Sports — or something that looks like a sport — might be different. Sports enjoys thematic support from the government, which is big on hosting international events like the Olympics and promoting sports like soccer. China’s push to get soccer into schools and make the country a power in the sport has led companies to pay big sums for broadcast rights.
“Sports has historically been underdeveloped in China and online, and a lot of players are looking for ways to monetize that,” said Vivek Couto, a founder and a director at Media Partners Asia, an industry research consultant.
“体育运动在中国历史上一直不发达，在网络史上也一样，很多人都在寻找在这方面赚钱的方法，”维韦克·库托(Vivek Couto)说，他是行业研究机构“亚洲传媒合伙人”(Media Partners Asia)的创始人和董事。
Professional wrestling could use the eyeballs. Like other media companies, W.W.E. is grappling with the new world of cord-cutting, in which viewers drop their cable subscriptions and order shows, à la carte, via the internet.
International viewers offer one potential growth area. They make up only about a quarter of the paid subscribers on W.W.E.’s digital subscription service, which is one of the biggest contributors to the company’s bottom line.
As China shows, international growth isn’t always easy. In October, W.W.E. told investors it was still waiting to offer subscriptions directly to Chinese viewers.
For now it works with a Chinese video company service called PPTV, which streams the company’s weekly flagship shows, called “SmackDown” and “RAW,” with real-time Mandarin commentary. (Suplex, in case you were wondering, translates as deshi beishuai, or “German-style back throw.”) PPTV subscriptions start at less than $3 per month, roughly a third of what W.W.E.’s own subscription service costs outside China, and include movies and other shows.
Much rides on Mr. Wang, W.W.E.’s first mainland wrestler. The company’s social media team works to make him a star — his verified account on the Weibo social media service recently featured videos of him training at W.W.E.’s huge facility in Orlando, Fla. Seven other mainlanders, six men and one woman, will relocate to Orlando in January.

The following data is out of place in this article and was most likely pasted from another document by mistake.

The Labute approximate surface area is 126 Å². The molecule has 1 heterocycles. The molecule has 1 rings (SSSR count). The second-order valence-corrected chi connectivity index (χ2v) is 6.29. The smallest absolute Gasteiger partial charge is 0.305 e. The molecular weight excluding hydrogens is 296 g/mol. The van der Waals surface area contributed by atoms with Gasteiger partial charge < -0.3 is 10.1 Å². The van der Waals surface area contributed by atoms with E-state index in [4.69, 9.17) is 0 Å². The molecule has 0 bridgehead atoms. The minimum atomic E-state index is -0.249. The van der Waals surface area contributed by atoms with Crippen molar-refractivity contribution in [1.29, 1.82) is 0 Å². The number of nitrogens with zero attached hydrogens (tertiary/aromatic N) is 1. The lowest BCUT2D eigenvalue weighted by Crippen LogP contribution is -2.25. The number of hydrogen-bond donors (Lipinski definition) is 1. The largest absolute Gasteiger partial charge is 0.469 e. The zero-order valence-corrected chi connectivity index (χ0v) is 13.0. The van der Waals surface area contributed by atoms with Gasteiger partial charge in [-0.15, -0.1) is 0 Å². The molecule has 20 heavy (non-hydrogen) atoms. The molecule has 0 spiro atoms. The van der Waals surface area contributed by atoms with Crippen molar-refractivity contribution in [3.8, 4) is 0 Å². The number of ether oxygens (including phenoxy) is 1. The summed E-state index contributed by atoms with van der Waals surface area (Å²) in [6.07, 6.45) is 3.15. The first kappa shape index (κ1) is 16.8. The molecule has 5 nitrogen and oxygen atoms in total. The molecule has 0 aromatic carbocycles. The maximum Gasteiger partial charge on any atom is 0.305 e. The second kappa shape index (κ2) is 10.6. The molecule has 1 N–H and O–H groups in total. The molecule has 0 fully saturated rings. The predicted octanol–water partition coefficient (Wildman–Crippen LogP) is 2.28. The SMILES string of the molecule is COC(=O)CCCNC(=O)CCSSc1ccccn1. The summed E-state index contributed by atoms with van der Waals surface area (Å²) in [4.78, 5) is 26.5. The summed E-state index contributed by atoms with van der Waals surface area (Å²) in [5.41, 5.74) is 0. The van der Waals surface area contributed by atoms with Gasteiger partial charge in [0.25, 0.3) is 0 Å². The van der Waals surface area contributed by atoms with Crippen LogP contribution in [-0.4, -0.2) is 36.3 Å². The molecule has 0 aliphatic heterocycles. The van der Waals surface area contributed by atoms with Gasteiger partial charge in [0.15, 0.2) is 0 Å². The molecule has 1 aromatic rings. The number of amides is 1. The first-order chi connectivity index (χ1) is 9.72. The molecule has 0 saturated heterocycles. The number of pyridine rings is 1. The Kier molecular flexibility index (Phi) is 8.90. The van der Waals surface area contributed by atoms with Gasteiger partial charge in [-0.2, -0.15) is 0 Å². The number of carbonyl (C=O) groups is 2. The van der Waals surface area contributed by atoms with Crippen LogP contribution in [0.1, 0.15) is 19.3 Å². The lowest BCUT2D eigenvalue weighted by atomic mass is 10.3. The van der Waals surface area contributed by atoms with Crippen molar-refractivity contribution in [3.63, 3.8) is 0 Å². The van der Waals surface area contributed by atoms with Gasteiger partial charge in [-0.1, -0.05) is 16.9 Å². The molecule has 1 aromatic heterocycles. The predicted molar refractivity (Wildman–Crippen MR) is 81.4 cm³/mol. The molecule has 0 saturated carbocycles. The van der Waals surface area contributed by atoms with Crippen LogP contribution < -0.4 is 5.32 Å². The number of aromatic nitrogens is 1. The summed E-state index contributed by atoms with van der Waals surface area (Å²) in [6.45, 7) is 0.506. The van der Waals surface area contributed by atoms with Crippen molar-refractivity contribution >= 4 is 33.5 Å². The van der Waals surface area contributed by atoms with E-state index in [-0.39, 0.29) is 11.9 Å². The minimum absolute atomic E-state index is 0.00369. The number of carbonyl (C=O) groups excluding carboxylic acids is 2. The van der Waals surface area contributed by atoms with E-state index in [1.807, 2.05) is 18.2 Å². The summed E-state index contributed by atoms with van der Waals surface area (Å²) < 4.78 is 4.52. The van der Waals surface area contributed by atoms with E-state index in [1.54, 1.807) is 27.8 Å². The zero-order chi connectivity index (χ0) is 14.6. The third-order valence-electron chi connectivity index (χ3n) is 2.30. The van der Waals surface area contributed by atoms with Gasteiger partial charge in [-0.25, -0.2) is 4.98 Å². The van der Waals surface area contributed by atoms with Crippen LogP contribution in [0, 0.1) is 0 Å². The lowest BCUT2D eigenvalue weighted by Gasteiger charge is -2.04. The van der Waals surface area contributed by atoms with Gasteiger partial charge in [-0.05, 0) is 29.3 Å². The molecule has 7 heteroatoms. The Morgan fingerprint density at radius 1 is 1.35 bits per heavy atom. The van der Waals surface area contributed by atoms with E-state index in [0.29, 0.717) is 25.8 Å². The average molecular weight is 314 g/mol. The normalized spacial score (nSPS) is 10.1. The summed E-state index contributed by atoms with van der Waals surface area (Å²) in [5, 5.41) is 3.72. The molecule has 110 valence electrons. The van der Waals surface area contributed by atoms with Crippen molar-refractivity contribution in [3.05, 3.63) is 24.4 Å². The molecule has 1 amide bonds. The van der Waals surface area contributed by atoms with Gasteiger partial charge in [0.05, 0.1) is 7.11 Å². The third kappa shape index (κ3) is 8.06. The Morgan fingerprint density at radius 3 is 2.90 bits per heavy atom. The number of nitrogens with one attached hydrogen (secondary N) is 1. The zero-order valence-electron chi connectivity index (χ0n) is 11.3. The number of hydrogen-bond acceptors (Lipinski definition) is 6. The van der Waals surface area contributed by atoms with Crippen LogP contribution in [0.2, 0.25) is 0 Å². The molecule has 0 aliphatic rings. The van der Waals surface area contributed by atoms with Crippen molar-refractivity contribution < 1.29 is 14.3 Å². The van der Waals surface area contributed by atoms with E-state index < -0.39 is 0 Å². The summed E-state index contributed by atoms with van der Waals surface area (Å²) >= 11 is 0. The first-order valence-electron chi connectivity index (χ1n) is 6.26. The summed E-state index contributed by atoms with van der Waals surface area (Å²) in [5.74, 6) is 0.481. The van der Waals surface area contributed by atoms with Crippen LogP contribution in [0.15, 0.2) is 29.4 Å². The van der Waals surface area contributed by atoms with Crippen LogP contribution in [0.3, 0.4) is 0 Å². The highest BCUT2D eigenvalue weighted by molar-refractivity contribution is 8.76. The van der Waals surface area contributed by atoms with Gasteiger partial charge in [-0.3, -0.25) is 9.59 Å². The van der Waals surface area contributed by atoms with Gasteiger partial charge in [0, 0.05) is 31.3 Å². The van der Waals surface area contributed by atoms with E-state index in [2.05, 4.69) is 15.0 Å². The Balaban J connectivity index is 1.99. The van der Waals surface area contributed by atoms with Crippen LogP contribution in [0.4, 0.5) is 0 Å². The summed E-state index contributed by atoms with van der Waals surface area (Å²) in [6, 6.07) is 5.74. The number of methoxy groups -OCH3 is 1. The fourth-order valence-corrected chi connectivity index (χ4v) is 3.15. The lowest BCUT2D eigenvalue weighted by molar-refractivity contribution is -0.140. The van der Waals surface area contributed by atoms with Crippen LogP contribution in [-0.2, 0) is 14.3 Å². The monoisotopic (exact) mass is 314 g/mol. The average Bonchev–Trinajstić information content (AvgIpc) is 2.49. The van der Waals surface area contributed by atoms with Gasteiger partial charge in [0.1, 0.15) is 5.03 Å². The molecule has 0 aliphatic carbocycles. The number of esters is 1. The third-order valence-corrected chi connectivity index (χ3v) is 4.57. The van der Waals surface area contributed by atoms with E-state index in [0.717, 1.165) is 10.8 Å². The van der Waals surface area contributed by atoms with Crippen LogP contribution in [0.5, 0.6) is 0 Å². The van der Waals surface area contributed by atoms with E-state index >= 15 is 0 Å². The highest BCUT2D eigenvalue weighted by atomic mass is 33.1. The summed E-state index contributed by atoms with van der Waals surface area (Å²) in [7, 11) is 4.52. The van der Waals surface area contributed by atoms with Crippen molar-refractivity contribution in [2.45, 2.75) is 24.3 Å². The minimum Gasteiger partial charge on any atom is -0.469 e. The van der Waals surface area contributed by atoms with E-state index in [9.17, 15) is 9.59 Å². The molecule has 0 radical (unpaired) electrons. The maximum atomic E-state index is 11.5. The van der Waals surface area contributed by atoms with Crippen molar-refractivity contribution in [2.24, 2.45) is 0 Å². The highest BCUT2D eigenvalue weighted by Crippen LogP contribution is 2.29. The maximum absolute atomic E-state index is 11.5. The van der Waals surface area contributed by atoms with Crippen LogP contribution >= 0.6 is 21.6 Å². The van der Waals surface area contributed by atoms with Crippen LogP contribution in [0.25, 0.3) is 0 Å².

Mr. Wang, a 22-year-old native of eastern Anhui Province, was an athlete after middle school, a member of the provincial rowing team. He later moved to Shanghai and took up sparring, and caught the attention of representatives from Inoki Genome Federation, a big Japanese wrestling and mixed martial arts promotion.
22岁的王彬来自东部的安徽省，中学毕业后当了运动员，曾是省赛艇队队员。他后来到上海去练散打搏击，引起了Inoki Genome Federation代表的注意，那是推广摔角和混合式武术的一家日本大型团体。
Mr. Wang spent three years in Japan before he was noticed by W.W.E. He signed a three-year development deal with the American company and started training in Orlando over the summer in preparation for his China debut.
When the moment finally arrived in Shanghai in September, Mr. Wang entered the arena to modern Chinese music. He gave the crowd a traditional Chinese, kung fu-style greeting, pressing his right fist into his left palm.
His opponent, a wrestler named Bo Dallas, was booed by the Shanghai crowd before Mr. Wang tossed him to the mat, pinning him in a three-count on the second try.
Mr. Wang doesn’t yet have a defined act or character, or even a flashy name. One of the oldest such personas in W.W.E.-style wrestling is the foreign heel, or bad guy; those include personas like Mr. Fuji, a Japanese villain played by Harry Fujiwara.
In an interview, Mr. Wang said he wasn’t a big believer in appealing to such nationalistic tropes.
“People shouldn’t see you for your nationality or ethnic group,” he said. “It’s less about that and more about what you can do, personally, as a warrior and a figure in the ring.”